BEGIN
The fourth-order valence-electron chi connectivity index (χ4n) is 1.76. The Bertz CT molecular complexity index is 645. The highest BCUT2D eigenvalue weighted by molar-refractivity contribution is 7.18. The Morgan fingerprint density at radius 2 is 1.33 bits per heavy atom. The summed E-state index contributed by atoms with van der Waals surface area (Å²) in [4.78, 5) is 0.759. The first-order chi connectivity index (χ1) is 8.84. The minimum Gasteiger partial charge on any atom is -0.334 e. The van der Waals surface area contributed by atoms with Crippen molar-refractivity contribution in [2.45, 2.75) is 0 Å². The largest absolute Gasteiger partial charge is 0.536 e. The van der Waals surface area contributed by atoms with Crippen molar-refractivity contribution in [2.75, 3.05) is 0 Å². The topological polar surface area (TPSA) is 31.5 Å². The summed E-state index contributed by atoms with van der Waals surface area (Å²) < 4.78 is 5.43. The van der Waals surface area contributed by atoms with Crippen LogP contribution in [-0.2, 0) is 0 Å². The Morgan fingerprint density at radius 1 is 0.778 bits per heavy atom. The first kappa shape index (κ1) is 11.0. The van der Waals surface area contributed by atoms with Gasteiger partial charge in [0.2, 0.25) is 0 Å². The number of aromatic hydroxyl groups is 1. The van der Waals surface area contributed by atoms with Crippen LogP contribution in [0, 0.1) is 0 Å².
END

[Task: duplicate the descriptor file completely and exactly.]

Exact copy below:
The fourth-order valence-electron chi connectivity index (χ4n) is 1.76. The Bertz CT molecular complexity index is 645. The highest BCUT2D eigenvalue weighted by molar-refractivity contribution is 7.18. The Morgan fingerprint density at radius 2 is 1.33 bits per heavy atom. The summed E-state index contributed by atoms with van der Waals surface area (Å²) in [4.78, 5) is 0.759. The first-order chi connectivity index (χ1) is 8.84. The minimum Gasteiger partial charge on any atom is -0.334 e. The van der Waals surface area contributed by atoms with Crippen molar-refractivity contribution in [2.45, 2.75) is 0 Å². The largest absolute Gasteiger partial charge is 0.536 e. The van der Waals surface area contributed by atoms with Crippen molar-refractivity contribution in [2.75, 3.05) is 0 Å². The topological polar surface area (TPSA) is 31.5 Å². The summed E-state index contributed by atoms with van der Waals surface area (Å²) < 4.78 is 5.43. The van der Waals surface area contributed by atoms with Crippen LogP contribution in [-0.2, 0) is 0 Å². The Morgan fingerprint density at radius 1 is 0.778 bits per heavy atom. The first kappa shape index (κ1) is 11.0. The van der Waals surface area contributed by atoms with Gasteiger partial charge in [0.2, 0.25) is 0 Å². The number of aromatic hydroxyl groups is 1. The van der Waals surface area contributed by atoms with Crippen LogP contribution in [0, 0.1) is 0 Å².